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The watches in Cartier's Enamel and Marquetry Collection are more than just timepieces. All four models in this series strive to be works of art, miniature portraits to be carried in a frame on your wrist.
Each of these high-end Cartier watches—which cost upward of $80,000—features an animal motif. The Santos 100 is a portrait of a falcon. (To see the steps that go into the making of a Santos 100, see the slide show). The Pasha de Cartier 32mm offers a panda in profile, while the Pasha de Cartier 42mm has a stylized snake theme. The Large Model Tortue Watch is a veritable turtle on your wrist.
Made by hand and released in limited edition, each watch is unique, the product of several weeks of painstaking detail work combining gold, diamonds, enamel, and wood.
As the name of the collection suggests, this line of watches represents the marriage of two artisan crafts: enameling and wood marquetry. Enameling—which became part of the Cartier repertoire in the late 19th century, when Louis Cartier borrowed the technique from famed Russian jeweler Peter Carl Fabergé after a trip to Russia—is a process in which the craftsman melts colored glass powders onto metal to form a smooth, hard, and often brightly colored shell.
ASPIRING TO ART. Wood marquetry—historically a craft linked primarily with furniture design—involves overlaying a surface with small, meticulously carved pieces of wood that form a picture or design. Both of these crafts add color, depth, and texture to the gold backdrop of the watch dial and case.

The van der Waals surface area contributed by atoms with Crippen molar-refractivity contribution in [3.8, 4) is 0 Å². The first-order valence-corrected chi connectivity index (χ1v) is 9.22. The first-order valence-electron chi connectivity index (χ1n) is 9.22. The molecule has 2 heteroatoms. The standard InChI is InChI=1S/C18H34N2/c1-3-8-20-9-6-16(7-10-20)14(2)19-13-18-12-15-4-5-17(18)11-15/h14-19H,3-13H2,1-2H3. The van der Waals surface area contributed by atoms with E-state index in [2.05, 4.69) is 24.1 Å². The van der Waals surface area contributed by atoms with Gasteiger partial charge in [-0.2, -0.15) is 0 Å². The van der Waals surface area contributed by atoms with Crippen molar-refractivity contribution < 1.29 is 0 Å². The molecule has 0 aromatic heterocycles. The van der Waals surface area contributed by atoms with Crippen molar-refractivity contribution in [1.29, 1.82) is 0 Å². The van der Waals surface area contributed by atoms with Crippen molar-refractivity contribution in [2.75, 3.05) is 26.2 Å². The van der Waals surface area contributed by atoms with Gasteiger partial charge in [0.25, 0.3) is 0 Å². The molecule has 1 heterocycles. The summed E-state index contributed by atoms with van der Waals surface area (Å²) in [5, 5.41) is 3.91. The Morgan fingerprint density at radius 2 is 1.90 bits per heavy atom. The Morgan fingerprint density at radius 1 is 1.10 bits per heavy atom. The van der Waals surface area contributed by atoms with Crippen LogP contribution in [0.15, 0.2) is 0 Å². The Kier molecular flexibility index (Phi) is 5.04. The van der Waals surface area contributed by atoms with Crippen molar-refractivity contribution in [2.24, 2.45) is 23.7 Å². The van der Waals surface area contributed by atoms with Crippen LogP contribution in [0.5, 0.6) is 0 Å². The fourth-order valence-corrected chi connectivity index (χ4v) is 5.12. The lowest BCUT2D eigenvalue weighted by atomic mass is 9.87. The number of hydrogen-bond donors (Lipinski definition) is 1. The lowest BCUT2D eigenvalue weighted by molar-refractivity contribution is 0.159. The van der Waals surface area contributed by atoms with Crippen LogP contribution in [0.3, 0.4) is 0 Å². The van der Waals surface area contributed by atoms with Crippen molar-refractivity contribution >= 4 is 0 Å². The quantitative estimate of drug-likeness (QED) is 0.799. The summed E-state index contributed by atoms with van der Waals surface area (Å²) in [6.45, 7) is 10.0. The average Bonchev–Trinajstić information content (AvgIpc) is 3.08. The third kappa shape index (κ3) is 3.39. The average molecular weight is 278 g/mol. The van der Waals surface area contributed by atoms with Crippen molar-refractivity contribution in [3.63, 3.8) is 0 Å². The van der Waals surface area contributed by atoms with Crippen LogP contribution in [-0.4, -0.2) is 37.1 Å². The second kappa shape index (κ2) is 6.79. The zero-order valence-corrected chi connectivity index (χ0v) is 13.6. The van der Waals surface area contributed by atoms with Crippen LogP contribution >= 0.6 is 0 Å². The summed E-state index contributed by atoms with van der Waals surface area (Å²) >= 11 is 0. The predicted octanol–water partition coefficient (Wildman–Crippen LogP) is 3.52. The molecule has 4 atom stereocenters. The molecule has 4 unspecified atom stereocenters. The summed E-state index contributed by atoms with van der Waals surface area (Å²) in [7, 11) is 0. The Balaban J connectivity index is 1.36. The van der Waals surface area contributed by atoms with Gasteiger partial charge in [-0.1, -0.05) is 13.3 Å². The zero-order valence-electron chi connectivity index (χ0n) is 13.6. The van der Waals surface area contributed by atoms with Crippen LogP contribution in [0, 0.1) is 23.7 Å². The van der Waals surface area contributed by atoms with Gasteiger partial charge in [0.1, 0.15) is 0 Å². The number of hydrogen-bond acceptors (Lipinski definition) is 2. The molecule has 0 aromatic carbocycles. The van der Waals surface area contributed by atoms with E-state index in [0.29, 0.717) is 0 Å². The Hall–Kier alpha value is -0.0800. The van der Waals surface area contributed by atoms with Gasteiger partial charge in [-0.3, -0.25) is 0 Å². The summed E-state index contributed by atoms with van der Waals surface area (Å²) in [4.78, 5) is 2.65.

For these watches, Cartier uses a specific enameling process called champlevé (French for "raised field"). This technique requires first that the jeweler carve a shallow cell out of the gold surface of the watch, then, drop by drop, add colored glass powder in successive layers. After the addition of each layer, the watch frame goes into a kiln to be fired at exactly 840ºC (1,544ºF). After the final firing, the enamel has hardened to be perfectly level with the gold surface surrounding it.
Wood marquetry begins with a selection of materials. Supplied with a sketch of the design, the marquetry maker must choose the proper wood to represent each separate color and shape. Then he precision-carves each piece separately and stains it to achieve the proper tint. Finally, the pieces are reassembled in a miniscule jigsaw puzzle, stuck together with a gentle adhesive, and sanded down for a consistently smooth surface. In some cases, the marquetry maker can even integrate stone chips with the wood.
Combined, these two crafts add an element of creative artistry that the everyday watch lacks. In addition to supplying both color and texture, the elements of enamel and wood engender a rustic atmosphere that balances the watch's mechanical side. These watches do not limit themselves to just keeping the time; they aspire to artistry and natural beauty as miniature framed portraits worn on the wrist.
To see how the watch frames are made, click here for the slide show.